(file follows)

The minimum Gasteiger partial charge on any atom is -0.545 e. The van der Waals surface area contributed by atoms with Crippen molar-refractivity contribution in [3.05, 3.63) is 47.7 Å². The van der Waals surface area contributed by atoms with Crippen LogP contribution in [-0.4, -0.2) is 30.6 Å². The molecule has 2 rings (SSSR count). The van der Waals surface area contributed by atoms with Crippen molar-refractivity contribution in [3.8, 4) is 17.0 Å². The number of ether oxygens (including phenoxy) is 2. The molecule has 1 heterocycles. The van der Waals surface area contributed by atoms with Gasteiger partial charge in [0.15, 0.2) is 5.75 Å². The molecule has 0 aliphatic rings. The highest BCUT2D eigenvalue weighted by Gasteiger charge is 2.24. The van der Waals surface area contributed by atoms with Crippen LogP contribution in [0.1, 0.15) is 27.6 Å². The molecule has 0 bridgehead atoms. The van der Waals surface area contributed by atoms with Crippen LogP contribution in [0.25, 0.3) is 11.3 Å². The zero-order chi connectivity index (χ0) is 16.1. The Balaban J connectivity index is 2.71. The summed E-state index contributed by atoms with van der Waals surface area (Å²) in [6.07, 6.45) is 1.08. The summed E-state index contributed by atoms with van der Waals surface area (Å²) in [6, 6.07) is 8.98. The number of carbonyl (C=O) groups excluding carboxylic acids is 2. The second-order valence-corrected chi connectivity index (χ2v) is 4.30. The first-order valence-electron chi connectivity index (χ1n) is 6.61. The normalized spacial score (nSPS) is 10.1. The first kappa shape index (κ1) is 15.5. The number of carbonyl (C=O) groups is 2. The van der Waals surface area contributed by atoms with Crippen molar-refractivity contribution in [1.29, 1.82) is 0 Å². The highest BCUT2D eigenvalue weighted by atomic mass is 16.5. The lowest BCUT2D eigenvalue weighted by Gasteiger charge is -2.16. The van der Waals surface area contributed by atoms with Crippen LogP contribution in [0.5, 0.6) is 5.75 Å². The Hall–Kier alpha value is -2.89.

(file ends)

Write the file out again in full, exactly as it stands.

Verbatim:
The minimum Gasteiger partial charge on any atom is -0.545 e. The van der Waals surface area contributed by atoms with Crippen molar-refractivity contribution in [3.05, 3.63) is 47.7 Å². The van der Waals surface area contributed by atoms with Crippen LogP contribution in [-0.4, -0.2) is 30.6 Å². The molecule has 2 rings (SSSR count). The van der Waals surface area contributed by atoms with Crippen molar-refractivity contribution in [3.8, 4) is 17.0 Å². The number of ether oxygens (including phenoxy) is 2. The molecule has 1 heterocycles. The van der Waals surface area contributed by atoms with Gasteiger partial charge in [0.15, 0.2) is 5.75 Å². The molecule has 0 aliphatic rings. The highest BCUT2D eigenvalue weighted by Gasteiger charge is 2.24. The van der Waals surface area contributed by atoms with Crippen LogP contribution in [0.1, 0.15) is 27.6 Å². The molecule has 0 bridgehead atoms. The van der Waals surface area contributed by atoms with Crippen LogP contribution in [0.25, 0.3) is 11.3 Å². The zero-order chi connectivity index (χ0) is 16.1. The Balaban J connectivity index is 2.71. The summed E-state index contributed by atoms with van der Waals surface area (Å²) in [6.07, 6.45) is 1.08. The summed E-state index contributed by atoms with van der Waals surface area (Å²) in [6, 6.07) is 8.98. The number of carbonyl (C=O) groups excluding carboxylic acids is 2. The second-order valence-corrected chi connectivity index (χ2v) is 4.30. The first-order valence-electron chi connectivity index (χ1n) is 6.61. The normalized spacial score (nSPS) is 10.1. The first kappa shape index (κ1) is 15.5. The number of carbonyl (C=O) groups is 2. The van der Waals surface area contributed by atoms with Crippen molar-refractivity contribution in [1.29, 1.82) is 0 Å². The highest BCUT2D eigenvalue weighted by atomic mass is 16.5. The lowest BCUT2D eigenvalue weighted by Gasteiger charge is -2.16. The van der Waals surface area contributed by atoms with Crippen LogP contribution in [0.5, 0.6) is 5.75 Å². The Hall–Kier alpha value is -2.89.